|Publication number||US3503681 A|
|Publication date||Mar 31, 1970|
|Filing date||Dec 22, 1966|
|Priority date||Dec 22, 1965|
|Also published as||DE1522776A1, DE1522776B2|
|Publication number||US 3503681 A, US 3503681A, US-A-3503681, US3503681 A, US3503681A|
|Inventors||Jons Kurt, Marx Gerhard|
|Original Assignee||Kalle Ag|
|Export Citation||BiBTeX, EndNote, RefMan|
|Patent Citations (5), Referenced by (6), Classifications (8)|
|External Links: USPTO, USPTO Assignment, Espacenet|
March 31, 1970 cms ETAL 3,503,681
ILLUMINATING DEVICE l OR REPRODUCTION PURPOSES Filed Dec. 22, 1966 I 3 Sheets-Sheet 1 FIG IA F761 /8 FIG /6 INVENTORS' X ur/ 1/0/25 y Gerhard Marx March 31, 1970 K o s ETAL 3,503,681
ILLUMINATING DEVICE FOR REPRODUCTION PURPOSES Filed Dec. 22, 1966 's Sheets-Sheet 2 INVENTORS' Km! Jo'rzs March 31, 1970 K. JoNs ETAL ILLUMINATING DEVICE FOR REPRODUCTION PURPOSES Filed Dec 22, 1966 3 Sheets-Sheet 3 INVENTORS Karl Jbns Int. (:1. oosb 27/02 US. Cl. 355-78 22 Claims ABSTRACT OF THE DISCLOSURE Apparatus is provided for reproduction purposes to obtain approximately parallel rays of light through a master to a copy sheet to prevent objectionable rays of light passing under the image portions of the master to obtain good copies with a resolution of the order of 180 lines per mm. The apparatus includes a source of light with a transparent support for the master and the copy sheet spaced from the source of light and a plurality of wedge shaped elements having an included angle of between 5 and 35 degrees arranged with their bases adjacent the source of light and there sharp edges adjacent the support with the central planes of the wedge shaped elements extending substantially perpendicularly to the light source and to the transparent support with the wedge shaped elements being closely spaced so a ray of light passing on one side of the base of one wedge and past the sharp edge of the adjacent wedge shaped element adjacent said one side will intersect the transparent support at an angle between 5 and 40 degrees to the vertical with the wedge shaped elements having their surfaces strongly reflective so that other rays striking the reflective surfaces will be reflected through the transparent support at an angle between 5 and 40 degrees to the vertical.
The present invention is concerned with an illuminating device emitting light at a definitely adjustable angle of aperture. It is preferably used with laminar sources of radiation and serves primarily for contact exposure in the reproduction of transparent originals. It is particularly suitable for use in photocopying machines when copies from originals with fine details are to be produced in a continuous process.
Reproductions from texts and drawings on transparent supports, i.e., so-called photocopyable originals or masters, are normally made by the contact process. The material or master to be reproduced is-placed with its back onto the light-senistive layer of a suitable reproduction material copy sheet and exposed in this position. Exposure is normally effected from a light source through a transparent surface such as a plane glass plate or a glass cylinder. The side of the original or master with the writing or printing thereon faces the light source. The light rays pass through the transparent support and the original and strike the reproduction material underneath, with the exception of the areas under the writing on the original. These areas, however, are also affected by light rays striking at an oblique angle of incidence, thus causing a blurring of the letters or symbols produced on the copy. In the case of very fine lines, it may even happen that these do not appear at all on the copy due to this undercutting. This undesirable effect occurs in particular when elongated tubular lamps are used. It may be substantially suppressed by copying layer to layer, i.e., bringing the writing on the original in direct contact with the light-sensitive layer during the copying process.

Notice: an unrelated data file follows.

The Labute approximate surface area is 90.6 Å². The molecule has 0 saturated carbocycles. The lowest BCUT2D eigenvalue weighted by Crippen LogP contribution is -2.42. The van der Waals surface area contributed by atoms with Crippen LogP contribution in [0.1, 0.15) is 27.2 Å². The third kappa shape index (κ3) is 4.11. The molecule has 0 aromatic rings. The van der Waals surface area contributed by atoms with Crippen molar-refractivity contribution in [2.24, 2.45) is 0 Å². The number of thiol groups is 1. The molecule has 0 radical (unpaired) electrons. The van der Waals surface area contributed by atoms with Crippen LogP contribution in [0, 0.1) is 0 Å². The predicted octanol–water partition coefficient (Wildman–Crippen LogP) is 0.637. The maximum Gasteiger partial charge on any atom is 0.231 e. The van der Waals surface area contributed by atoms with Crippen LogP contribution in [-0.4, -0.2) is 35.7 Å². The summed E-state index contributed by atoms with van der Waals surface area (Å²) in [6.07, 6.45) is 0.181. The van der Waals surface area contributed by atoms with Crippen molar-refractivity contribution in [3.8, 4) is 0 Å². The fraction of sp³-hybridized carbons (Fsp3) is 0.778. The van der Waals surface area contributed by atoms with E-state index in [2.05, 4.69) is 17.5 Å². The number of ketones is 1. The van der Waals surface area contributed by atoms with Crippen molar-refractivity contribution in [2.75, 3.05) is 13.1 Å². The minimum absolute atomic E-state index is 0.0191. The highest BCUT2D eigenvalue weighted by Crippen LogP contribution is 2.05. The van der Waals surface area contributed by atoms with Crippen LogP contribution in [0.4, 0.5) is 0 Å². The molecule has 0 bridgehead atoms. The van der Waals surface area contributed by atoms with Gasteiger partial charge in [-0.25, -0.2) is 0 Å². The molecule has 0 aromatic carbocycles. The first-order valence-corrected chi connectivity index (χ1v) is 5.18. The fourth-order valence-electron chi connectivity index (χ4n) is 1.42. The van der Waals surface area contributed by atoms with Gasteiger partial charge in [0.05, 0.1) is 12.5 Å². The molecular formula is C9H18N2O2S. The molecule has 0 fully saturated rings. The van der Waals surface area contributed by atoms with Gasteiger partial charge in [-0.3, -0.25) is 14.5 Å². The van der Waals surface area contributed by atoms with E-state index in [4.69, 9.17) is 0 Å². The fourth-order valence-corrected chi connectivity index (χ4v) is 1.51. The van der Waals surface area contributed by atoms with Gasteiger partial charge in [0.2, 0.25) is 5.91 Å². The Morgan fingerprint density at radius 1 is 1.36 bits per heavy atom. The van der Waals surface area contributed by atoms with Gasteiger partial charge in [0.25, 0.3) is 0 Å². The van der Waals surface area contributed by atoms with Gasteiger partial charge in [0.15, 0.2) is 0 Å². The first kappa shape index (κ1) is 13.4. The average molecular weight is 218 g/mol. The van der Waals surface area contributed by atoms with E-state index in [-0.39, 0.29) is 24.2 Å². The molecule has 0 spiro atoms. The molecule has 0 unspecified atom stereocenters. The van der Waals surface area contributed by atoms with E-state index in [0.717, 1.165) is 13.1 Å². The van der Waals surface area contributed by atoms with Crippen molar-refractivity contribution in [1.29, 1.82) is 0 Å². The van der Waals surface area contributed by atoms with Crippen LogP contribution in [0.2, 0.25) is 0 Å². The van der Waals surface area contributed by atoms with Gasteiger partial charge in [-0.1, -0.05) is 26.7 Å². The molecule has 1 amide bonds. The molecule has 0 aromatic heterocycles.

United States Patent 0 Mirror images are thus produced, so that the process of having the writing on the original in contact with the photosensitive layer can be applied only in special cases, e.g., when the reproduction material or copy sheet used is transparent. In this case, the writing on the copy may be read from the back, i.e., through the support.
This is the case, e.g., when copies are produced from microfilms. Normally, transparent silver film negatives are transferred onto likewise transparent diazotype films. But even in this case, undercutting and irradiation may occur and, as a consequence thereof, loss of reproduction quality, by light rays having an oblique angle of incidence may occur. This is due to the fact that the thickness of the reproduction layers is of the order of the letters to be reproduced.
If exposure is effected with parallel light rays, the quality of reproduction is adequate, as can be proved by means of suitable optical means already known. Satisfactory results are still obtainable when the angle of incidence of the light deviates from the normal by up to 40. At an angle of incidence of 10 to 20 to the normal, reproductions of a quality are obtained which differs only slightly from that obtainable by means of parallel light rays and thus satisfies practical requirements. The maximum resolution of commercial silver films could be ascertaned up to about lines per mm. However, to achieve this resolution, high quality optical instruments are necessary. Although it seems that a principal limit is not reached at this resolution, it is presumably the upper limit for the resolution to be obtained in practice. The above mentioned permissible deviation of the rays from the normal refers to a resolution in this range.